- Notes on Rubber Growing in Perak
The first seed of the Para rubber (Hevea brasiliensis) was introduced into Perak in the year 1882 by Sir Hugh Low, the then British Resident. It was sent to me to plant, but did not germinate, having been kept too long after picking. A second lot was received a short time after and was planted at Kuala Kangsar; so that the larger trees there are now about 14 years old.
In 1887 some seed was obtained from the Kuala Kangsar trees and planted in the Museum grounds, Taiping. The soil is very bad, the land having all been mined over, but still the trees have grown well and have attained, in the ten years which have elapsed since they were planted, a considerable size.
Finding that they grew so well I ventured, in 1891, to write to Sir F. A. Swettenham, the then British Resident of Perak, suggesting that they should be planted on waste lands, and, as a result, Mr. O. Marks, then Superintendent, Government Plantations, put out a number of trees at Kuala Kangsar, which are now about six years old and are doing very well. It is much to be regretted that more were not planted at that time, as by now they would be valuable, not only as rubber but as seed producers.
The tree has also been planted at Parit Buntar, where it grows well. It is in the garden of the District Magistrate and close to the river. The land is occasionally flooded by the river, and in the ordinary way at high tide the river is only a foot or two below the level of the surface of the ground. The river is quite salt enough for the nipah palm to grow well on its banks.
It has been planted at Sitiawan, also on low land near the sea; at Tapah, Batu Gajah in Kinta and other places in the State, and in all it has grown well.
It may therefore be stated that it will thrive in any locality, from the bakau swamps to the foot-hills, and on any soil, from rich alluvial to old mine heaps.
So far I have not noticed that it has any enemies which do it serious injury. When large areas come to be planted up there may arise trouble with some pest, but at present there does not appear to be any indication of such a contingency.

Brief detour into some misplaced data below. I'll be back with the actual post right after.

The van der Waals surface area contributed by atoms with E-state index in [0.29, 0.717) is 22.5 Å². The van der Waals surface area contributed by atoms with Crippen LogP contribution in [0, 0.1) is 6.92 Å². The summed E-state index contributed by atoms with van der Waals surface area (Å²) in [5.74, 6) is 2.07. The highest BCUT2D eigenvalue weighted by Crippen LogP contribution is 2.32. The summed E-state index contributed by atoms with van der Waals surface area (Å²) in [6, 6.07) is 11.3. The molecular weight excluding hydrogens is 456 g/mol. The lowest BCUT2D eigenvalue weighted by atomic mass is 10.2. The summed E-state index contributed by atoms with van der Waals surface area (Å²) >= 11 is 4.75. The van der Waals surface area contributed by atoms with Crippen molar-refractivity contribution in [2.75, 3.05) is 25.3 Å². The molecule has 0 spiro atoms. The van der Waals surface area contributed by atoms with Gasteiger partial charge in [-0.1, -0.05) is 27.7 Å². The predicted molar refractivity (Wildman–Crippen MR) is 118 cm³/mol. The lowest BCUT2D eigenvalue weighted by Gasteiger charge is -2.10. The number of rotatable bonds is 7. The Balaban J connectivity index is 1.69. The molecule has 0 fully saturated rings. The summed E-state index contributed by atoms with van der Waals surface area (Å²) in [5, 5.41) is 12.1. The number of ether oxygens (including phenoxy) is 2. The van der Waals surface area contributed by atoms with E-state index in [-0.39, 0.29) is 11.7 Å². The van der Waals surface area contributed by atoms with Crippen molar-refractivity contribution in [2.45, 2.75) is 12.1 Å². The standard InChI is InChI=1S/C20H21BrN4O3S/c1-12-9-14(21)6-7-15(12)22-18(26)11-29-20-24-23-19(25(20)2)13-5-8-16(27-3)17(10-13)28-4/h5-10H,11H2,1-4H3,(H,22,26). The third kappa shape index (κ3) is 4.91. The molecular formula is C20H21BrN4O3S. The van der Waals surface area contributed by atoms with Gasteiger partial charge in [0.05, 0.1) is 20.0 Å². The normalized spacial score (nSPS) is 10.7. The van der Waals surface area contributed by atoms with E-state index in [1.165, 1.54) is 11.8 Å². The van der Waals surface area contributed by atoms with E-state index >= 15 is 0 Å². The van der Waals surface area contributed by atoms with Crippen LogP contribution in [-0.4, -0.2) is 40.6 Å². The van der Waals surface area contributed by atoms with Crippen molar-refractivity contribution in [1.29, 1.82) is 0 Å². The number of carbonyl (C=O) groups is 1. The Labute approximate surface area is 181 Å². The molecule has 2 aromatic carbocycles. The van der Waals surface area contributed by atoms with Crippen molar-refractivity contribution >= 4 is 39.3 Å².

Hitherto the trees have been planted singly, and, as might be expected, they have grown with short trunks and bushy tops. To be a success – that is, to yield large quantities of rubber – the tree must be planted so that it will run up and form a tall, straight, branchless trunk.
There is little to guide one on the subject, but from 15 to 20 feet apart would appear to be about the correct spacing. At 20 feet it might be necessary to plant [End Page 91] something in between to keep them from early branching, but this would not be necessary at 15 feet. In Larut, at an estate at Kampong Dew, they are being planted at 10 by 10 feet, that is 544 per acre. It is very close, but it is the intention, I am informed by Mr. Waddell Boyd, the manager, to thin them out later on to 20 by 20 feet or 108 per acre, tapping the intermediate trees – that is, those which are ultimately to be thinned out – as early as possible and as severely as they will stand, while the others are allowed to grow to a large size before tapping.
With a view to giving some data respecting the growth of the trees, I have measured some of those in the Museum grounds. These trees, it is to be remembered, are 10 years old and are planted on mined land of the poorest quality.
|Total height||Girth of trunk at 3 feet|